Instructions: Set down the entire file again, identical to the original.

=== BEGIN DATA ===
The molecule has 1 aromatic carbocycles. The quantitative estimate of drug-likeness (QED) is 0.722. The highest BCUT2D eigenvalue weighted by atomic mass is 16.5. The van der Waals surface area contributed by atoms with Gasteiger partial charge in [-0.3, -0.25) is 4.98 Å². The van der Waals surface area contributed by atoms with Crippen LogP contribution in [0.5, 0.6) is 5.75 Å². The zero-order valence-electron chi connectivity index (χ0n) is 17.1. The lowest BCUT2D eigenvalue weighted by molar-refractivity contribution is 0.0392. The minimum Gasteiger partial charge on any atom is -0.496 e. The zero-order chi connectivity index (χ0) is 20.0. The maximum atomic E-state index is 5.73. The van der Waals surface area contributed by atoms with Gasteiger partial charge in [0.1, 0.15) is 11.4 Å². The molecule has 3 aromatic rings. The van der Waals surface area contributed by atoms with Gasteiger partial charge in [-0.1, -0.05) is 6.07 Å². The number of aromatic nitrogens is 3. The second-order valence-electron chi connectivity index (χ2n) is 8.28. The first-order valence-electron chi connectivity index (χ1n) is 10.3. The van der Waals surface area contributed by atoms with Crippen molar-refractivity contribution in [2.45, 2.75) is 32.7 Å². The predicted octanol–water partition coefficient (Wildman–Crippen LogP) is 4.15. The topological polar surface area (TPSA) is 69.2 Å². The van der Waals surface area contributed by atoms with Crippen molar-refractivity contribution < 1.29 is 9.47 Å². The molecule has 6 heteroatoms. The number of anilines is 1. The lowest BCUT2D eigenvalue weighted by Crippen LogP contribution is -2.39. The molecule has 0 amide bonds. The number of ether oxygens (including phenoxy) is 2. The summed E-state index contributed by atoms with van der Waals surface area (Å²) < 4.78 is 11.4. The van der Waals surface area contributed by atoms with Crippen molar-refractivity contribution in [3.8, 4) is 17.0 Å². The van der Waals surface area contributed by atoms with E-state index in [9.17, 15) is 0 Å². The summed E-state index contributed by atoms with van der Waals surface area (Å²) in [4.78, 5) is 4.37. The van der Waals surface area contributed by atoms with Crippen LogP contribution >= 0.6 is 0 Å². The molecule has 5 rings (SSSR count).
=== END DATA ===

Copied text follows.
The molecule has 1 aromatic carbocycles. The quantitative estimate of drug-likeness (QED) is 0.722. The highest BCUT2D eigenvalue weighted by atomic mass is 16.5. The van der Waals surface area contributed by atoms with Gasteiger partial charge in [-0.3, -0.25) is 4.98 Å². The van der Waals surface area contributed by atoms with Crippen LogP contribution in [0.5, 0.6) is 5.75 Å². The zero-order valence-electron chi connectivity index (χ0n) is 17.1. The lowest BCUT2D eigenvalue weighted by molar-refractivity contribution is 0.0392. The minimum Gasteiger partial charge on any atom is -0.496 e. The zero-order chi connectivity index (χ0) is 20.0. The maximum atomic E-state index is 5.73. The van der Waals surface area contributed by atoms with Gasteiger partial charge in [0.1, 0.15) is 11.4 Å². The molecule has 3 aromatic rings. The van der Waals surface area contributed by atoms with Gasteiger partial charge in [-0.1, -0.05) is 6.07 Å². The number of aromatic nitrogens is 3. The second-order valence-electron chi connectivity index (χ2n) is 8.28. The first-order valence-electron chi connectivity index (χ1n) is 10.3. The van der Waals surface area contributed by atoms with Crippen molar-refractivity contribution in [2.45, 2.75) is 32.7 Å². The predicted octanol–water partition coefficient (Wildman–Crippen LogP) is 4.15. The topological polar surface area (TPSA) is 69.2 Å². The van der Waals surface area contributed by atoms with Crippen molar-refractivity contribution < 1.29 is 9.47 Å². The molecule has 6 heteroatoms. The number of anilines is 1. The lowest BCUT2D eigenvalue weighted by Crippen LogP contribution is -2.39. The molecule has 0 amide bonds. The number of ether oxygens (including phenoxy) is 2. The summed E-state index contributed by atoms with van der Waals surface area (Å²) < 4.78 is 11.4. The van der Waals surface area contributed by atoms with Crippen molar-refractivity contribution in [3.8, 4) is 17.0 Å². The van der Waals surface area contributed by atoms with E-state index in [9.17, 15) is 0 Å². The summed E-state index contributed by atoms with van der Waals surface area (Å²) in [4.78, 5) is 4.37. The van der Waals surface area contributed by atoms with Crippen LogP contribution >= 0.6 is 0 Å². The molecule has 5 rings (SSSR count).